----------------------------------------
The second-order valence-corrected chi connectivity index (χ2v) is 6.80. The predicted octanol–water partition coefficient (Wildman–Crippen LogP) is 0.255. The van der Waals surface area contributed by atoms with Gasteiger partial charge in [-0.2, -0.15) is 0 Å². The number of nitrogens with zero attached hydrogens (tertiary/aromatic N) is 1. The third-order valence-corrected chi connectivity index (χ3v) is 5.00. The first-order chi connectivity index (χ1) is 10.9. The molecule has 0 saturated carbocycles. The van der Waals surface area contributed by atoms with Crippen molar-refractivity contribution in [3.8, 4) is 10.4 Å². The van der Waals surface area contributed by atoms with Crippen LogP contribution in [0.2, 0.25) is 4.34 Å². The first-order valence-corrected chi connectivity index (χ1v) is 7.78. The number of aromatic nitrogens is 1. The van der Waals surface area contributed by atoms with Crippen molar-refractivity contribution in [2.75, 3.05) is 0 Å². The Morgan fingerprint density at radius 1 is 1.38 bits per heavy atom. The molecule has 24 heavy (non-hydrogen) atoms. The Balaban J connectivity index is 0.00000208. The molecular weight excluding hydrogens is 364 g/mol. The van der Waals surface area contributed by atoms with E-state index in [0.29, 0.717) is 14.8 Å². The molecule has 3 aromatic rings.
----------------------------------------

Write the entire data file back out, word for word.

The second-order valence-corrected chi connectivity index (χ2v) is 6.80. The predicted octanol–water partition coefficient (Wildman–Crippen LogP) is 0.255. The van der Waals surface area contributed by atoms with Gasteiger partial charge in [-0.2, -0.15) is 0 Å². The number of nitrogens with zero attached hydrogens (tertiary/aromatic N) is 1. The third-order valence-corrected chi connectivity index (χ3v) is 5.00. The first-order chi connectivity index (χ1) is 10.9. The molecule has 0 saturated carbocycles. The van der Waals surface area contributed by atoms with Crippen molar-refractivity contribution in [3.8, 4) is 10.4 Å². The van der Waals surface area contributed by atoms with Crippen LogP contribution in [0.2, 0.25) is 4.34 Å². The first-order valence-corrected chi connectivity index (χ1v) is 7.78. The number of aromatic nitrogens is 1. The van der Waals surface area contributed by atoms with Crippen molar-refractivity contribution in [2.75, 3.05) is 0 Å². The Morgan fingerprint density at radius 1 is 1.38 bits per heavy atom. The molecule has 24 heavy (non-hydrogen) atoms. The Balaban J connectivity index is 0.00000208. The molecular weight excluding hydrogens is 364 g/mol. The van der Waals surface area contributed by atoms with E-state index in [0.29, 0.717) is 14.8 Å². The molecule has 3 aromatic rings.